The Texas real estate market has experienced a robust year thus far.  Home prices are at an all-time high inventory is tight and the market shows no sign of slowing down.  We will see thousands moving into North Texas over the next couple of years to work for major companies like Toyota State Farm and Liberty Mutual Insurance and these families will be looking to purchase homes in the area.  As a result homes can be listed for sale and receive multiple offers all in the same day.  No matter how good the offer is another offer may win the contract.  Understanding how Back-Up Contracts work is critical if you are going to participate in the current North Texas real estate market.

What is a Back-Up Contract?

Back-Up Contracts are enforceable contracts; they are simply subject to one additional contingency i.e. termination of the First Contract. A Back-Up Contract is a binding contract and as such both option and earnest money must be paid (and delivered) per the terms of the contract. It is mistakenly believed that holding the option fee or waiting to deposit earnest money on a back-up until the first offer falls out is proper. Remember the purpose of a Back-Up Contract is to have the right to purchase the property if the First Contract falls through.

How Binding is the Back-Up Contract?

The Seller is bound to the Back-Up Buyer in the event the First Contract terminates. On the other hand if Buyer pays for an option Buyer has the right to walk away from that binding contract. The fact that the Buyer never exercises that right is immaterial; the Buyer is paying for that right from the minute the Back-Up Contract is executed. Without the option Buyer would be bound to the Seller subject to the contingencies under the contract which in the case of a Back-Up Contract includes termination of the First Contract.

When must the Back-Up Buyer perform under the contract?

The Buyer is not required to perform until the First Contract terminates.  The Seller is required to give notice to Buyer that the First Contract is terminated.  The date of Seller’s notice that the First Contract has been terminated becomes the new “amended” effective date of the contract and the date from which the Buyer is required to perform all other obligations.  Many concerns have been expressed about the option fee and that it shouldn’t be called for in the situation where a buyer may not even have an opportunity to buy the property.  The option fee paid in a Back-Up Contract is for the right for Buyer to terminate the Back-Up Contract. Remember the purpose of a Back-Up Contract is to have the right to purchase the property if the First Contract falls through.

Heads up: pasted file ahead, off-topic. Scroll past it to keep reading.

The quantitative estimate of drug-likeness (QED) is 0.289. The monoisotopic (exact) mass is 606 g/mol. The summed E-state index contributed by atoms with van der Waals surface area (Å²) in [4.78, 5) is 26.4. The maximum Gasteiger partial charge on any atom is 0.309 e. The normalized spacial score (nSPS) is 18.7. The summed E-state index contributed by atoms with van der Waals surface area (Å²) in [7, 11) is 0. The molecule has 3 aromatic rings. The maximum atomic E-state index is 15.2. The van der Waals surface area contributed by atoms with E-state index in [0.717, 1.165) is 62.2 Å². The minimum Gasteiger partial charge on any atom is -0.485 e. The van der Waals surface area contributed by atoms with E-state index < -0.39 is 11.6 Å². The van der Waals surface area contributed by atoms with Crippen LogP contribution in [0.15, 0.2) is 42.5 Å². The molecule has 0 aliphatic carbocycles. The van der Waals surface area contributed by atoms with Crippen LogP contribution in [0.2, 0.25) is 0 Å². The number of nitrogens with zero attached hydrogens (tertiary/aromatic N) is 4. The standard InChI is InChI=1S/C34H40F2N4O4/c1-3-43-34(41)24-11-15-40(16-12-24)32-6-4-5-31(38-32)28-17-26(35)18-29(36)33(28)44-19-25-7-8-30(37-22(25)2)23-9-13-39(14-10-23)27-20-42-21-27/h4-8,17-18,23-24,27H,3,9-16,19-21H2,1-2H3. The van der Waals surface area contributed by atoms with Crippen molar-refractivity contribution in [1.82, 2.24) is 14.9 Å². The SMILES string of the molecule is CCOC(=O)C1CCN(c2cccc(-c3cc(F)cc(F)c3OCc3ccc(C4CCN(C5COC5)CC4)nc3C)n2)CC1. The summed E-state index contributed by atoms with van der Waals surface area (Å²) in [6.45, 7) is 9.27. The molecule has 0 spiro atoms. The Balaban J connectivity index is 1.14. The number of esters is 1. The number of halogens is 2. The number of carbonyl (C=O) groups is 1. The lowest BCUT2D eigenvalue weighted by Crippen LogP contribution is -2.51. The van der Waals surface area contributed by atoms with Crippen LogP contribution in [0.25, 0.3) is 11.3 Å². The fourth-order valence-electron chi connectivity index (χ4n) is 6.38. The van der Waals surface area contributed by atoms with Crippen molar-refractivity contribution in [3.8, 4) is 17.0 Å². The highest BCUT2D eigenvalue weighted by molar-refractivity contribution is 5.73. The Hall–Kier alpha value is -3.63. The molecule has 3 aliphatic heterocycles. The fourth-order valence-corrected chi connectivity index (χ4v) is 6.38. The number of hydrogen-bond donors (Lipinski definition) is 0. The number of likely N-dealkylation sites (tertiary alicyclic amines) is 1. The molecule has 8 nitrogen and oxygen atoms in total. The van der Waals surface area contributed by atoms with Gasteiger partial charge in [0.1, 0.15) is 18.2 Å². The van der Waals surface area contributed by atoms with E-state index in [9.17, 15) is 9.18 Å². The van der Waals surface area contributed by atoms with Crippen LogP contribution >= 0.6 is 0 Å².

What if I find another house I like better but have a Back-Up Contract on another home?

If a termination option applies the Back-up Buyer may terminate at any time before the contract becoming primary.  Only if the Back-Up Contract becomes primary does stated number of days for the option period kick in.

If the Back-Up Contract never moves into primary position is the Back-Up Buyer refunded the earnest money and option fee?

The Seller retains the option fee but Back-Up Buyer is entitled to a return of the earnest money.

If my Back-Up Contract becomes primary what do I do next?

The Buyer is obligated to perform from the amended effective date as if the contract had been signed on the amended effective date. Among other actions that may be called for in the contract Buyer will perform inspections provide lender with any requested documentation review the title commitment and other documents provided by the title company and generally make arrangements for the move to a new home.

What is the title company’s role once my contract becomes primary?

The title company’s main function is to provide title insurance to the Buyer and any lender financing the purchase. Title insurers differ from other kinds of insurers in that their goal is to “eliminate” all risks of title defects rather than “assume” risks. In furtherance thereof title companies In Texas perform three major functions described as follows:

• The search and examination of titles.

• The closing of the transaction or more particularly the handling of all documents and disbursing the funds accordingly as escrow agent.

• The issuance of the title insurance policies.

Once the Back-Up Contract becomes primary the title company begins the examination of the public records related to the home’s title. This provides warnings of title flaws that must be dealt with before the property can change hands. For instance the existing owner may have outstanding mortgages judgments property taxes assessments or homeowners dues. Title professionals work hard to see that such issues are resolved well before closing if possible by ordering payoff statements and coordinating lien releases or other necessary documentation.

Finally the title company will prepare (or provide any information necessary for the lender to prepare) the settlement statement which outlines all of the costs associated with the closing. On closing day the title company will guide you through signing a number of documents and once the signing is done and all the funds have been collected and are ready for disbursement you are a homeowner.

The behind-the-scenes process continues after the closing with the title company making payments to entitled parties recording all necessary documents and issuing the title policies. But your work is done. Your title company takes care of these post-closing details. You’ve made it through the trials of this multiple-offer Seller’s market and you can now enjoy your new Texas home!


Contributed by Allegiance Title